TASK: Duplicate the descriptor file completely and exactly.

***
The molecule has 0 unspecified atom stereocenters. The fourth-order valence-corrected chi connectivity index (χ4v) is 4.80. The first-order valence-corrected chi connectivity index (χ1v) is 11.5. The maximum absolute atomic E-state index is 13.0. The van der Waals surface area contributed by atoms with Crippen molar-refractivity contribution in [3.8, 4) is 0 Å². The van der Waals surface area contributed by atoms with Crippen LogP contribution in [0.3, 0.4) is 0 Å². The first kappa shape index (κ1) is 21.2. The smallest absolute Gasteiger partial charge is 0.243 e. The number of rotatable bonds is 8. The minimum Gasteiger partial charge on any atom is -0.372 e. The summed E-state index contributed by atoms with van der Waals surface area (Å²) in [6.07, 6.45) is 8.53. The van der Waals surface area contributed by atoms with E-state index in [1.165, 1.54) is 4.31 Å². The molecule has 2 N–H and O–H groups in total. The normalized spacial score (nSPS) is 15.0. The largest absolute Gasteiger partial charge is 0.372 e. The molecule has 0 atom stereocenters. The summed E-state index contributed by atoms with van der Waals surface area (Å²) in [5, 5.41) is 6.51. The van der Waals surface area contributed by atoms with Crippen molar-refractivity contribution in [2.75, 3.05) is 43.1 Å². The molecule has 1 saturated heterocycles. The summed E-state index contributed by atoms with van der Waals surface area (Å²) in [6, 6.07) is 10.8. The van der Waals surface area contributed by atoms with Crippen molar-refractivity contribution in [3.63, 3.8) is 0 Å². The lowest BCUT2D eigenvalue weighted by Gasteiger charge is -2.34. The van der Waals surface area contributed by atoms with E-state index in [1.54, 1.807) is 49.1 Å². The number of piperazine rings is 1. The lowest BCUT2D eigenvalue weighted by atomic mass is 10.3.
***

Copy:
The molecule has 0 unspecified atom stereocenters. The fourth-order valence-corrected chi connectivity index (χ4v) is 4.80. The first-order valence-corrected chi connectivity index (χ1v) is 11.5. The maximum absolute atomic E-state index is 13.0. The van der Waals surface area contributed by atoms with Crippen molar-refractivity contribution in [3.8, 4) is 0 Å². The van der Waals surface area contributed by atoms with Crippen LogP contribution in [0.3, 0.4) is 0 Å². The first kappa shape index (κ1) is 21.2. The smallest absolute Gasteiger partial charge is 0.243 e. The number of rotatable bonds is 8. The minimum Gasteiger partial charge on any atom is -0.372 e. The summed E-state index contributed by atoms with van der Waals surface area (Å²) in [6.07, 6.45) is 8.53. The van der Waals surface area contributed by atoms with E-state index in [1.165, 1.54) is 4.31 Å². The molecule has 2 N–H and O–H groups in total. The normalized spacial score (nSPS) is 15.0. The largest absolute Gasteiger partial charge is 0.372 e. The molecule has 0 atom stereocenters. The summed E-state index contributed by atoms with van der Waals surface area (Å²) in [5, 5.41) is 6.51. The van der Waals surface area contributed by atoms with Crippen molar-refractivity contribution in [2.75, 3.05) is 43.1 Å². The molecule has 1 saturated heterocycles. The summed E-state index contributed by atoms with van der Waals surface area (Å²) in [6, 6.07) is 10.8. The van der Waals surface area contributed by atoms with Crippen molar-refractivity contribution in [3.63, 3.8) is 0 Å². The lowest BCUT2D eigenvalue weighted by Gasteiger charge is -2.34. The van der Waals surface area contributed by atoms with E-state index in [1.54, 1.807) is 49.1 Å². The number of piperazine rings is 1. The lowest BCUT2D eigenvalue weighted by atomic mass is 10.3.